Jon Dee Graham, Freedy Johnston and Susan Cowsill have acclaimed solo careers, but in their debut as the Hobart Brothers and Lil’ Sis, they were average. “It was our first time playing together,” Cowsill says. They had recorded their album, At Least We Have Each Other, a year earlier, but they’d never played live together, much less with a rhythm section. Cowsill had come to Austin for South by Southwest 2011 with her husband, drummer Russ Broussard, and Graham was there with his bass player, Andrew Duplantis. “He’d been having his eye on the gig all along and asked, ‘You want some bass?’” Graham says.
Playing through a PA-on-a-stick in Mother Egan’s, an Irish pub by virtue of the Guinness wall hangings, even the best musicians can seem ordinary as they work out rhythms on the fly in a room whose cement floor blurred the words. Still, it worked well enough. Fans, writers and industry types hung around to talk with them after the set.
The Hobart Brothers and Lil’ Sis story started two years before when Johnston moved to Austin and started playing. Graham was a fan who wore out his vinyl copy of Can You Fly—one of the great guitar pop albums of the ’90s—and invited himself onstage to play lap steel at one of Johnston’s gigs. “All of a sudden, I had Jon Dee Graham in my band,” Johnston says. “It was beautiful.”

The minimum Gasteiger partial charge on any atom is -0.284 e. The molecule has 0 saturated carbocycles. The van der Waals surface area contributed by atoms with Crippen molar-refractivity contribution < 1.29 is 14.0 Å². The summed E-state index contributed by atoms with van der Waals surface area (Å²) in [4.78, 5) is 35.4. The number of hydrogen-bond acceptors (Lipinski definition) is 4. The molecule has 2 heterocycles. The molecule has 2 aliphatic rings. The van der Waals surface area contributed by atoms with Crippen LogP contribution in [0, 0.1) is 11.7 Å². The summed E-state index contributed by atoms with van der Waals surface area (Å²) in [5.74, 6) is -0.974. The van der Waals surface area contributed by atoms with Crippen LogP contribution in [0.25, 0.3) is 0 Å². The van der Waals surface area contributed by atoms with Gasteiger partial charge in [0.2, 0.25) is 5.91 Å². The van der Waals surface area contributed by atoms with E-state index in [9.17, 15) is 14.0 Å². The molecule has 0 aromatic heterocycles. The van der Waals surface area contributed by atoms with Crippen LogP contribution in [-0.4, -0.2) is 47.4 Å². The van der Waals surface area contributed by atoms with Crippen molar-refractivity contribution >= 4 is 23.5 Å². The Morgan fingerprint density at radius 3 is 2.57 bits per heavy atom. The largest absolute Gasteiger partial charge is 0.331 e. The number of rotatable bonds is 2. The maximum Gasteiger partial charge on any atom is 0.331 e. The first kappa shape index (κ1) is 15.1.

They bonded over weekly gigs and war stories. “We would talk about our days working in restaurants,” Johnston says. That led to the band’s family name, in honor of the industrial dishwasher both had worked at in restaurants.
The Hobart Brothers moved from a cool idea to something to act on during 2010’s South by Southwest, when a friend brought Cowsill to see Johnston and Graham. She had met Johnston during her Continental Drifters days, and he knew of her. “I’ve never heard anybody sing like that,” he says, and he thought of trying to get her for his 1999 album, Blue Days Black Nights, but nothing came of it.
“I saw on his list that he had ‘Wichita Lineman,’ which got me excited because I’m a huge Jimmy Webb fan,” Cowsill says. She sang it with him, then when Graham started to perform Big Star’s “13” in tribute to Alex Chilton, who’d died just days before, Cowsill gestured and he invited her up to sing as well.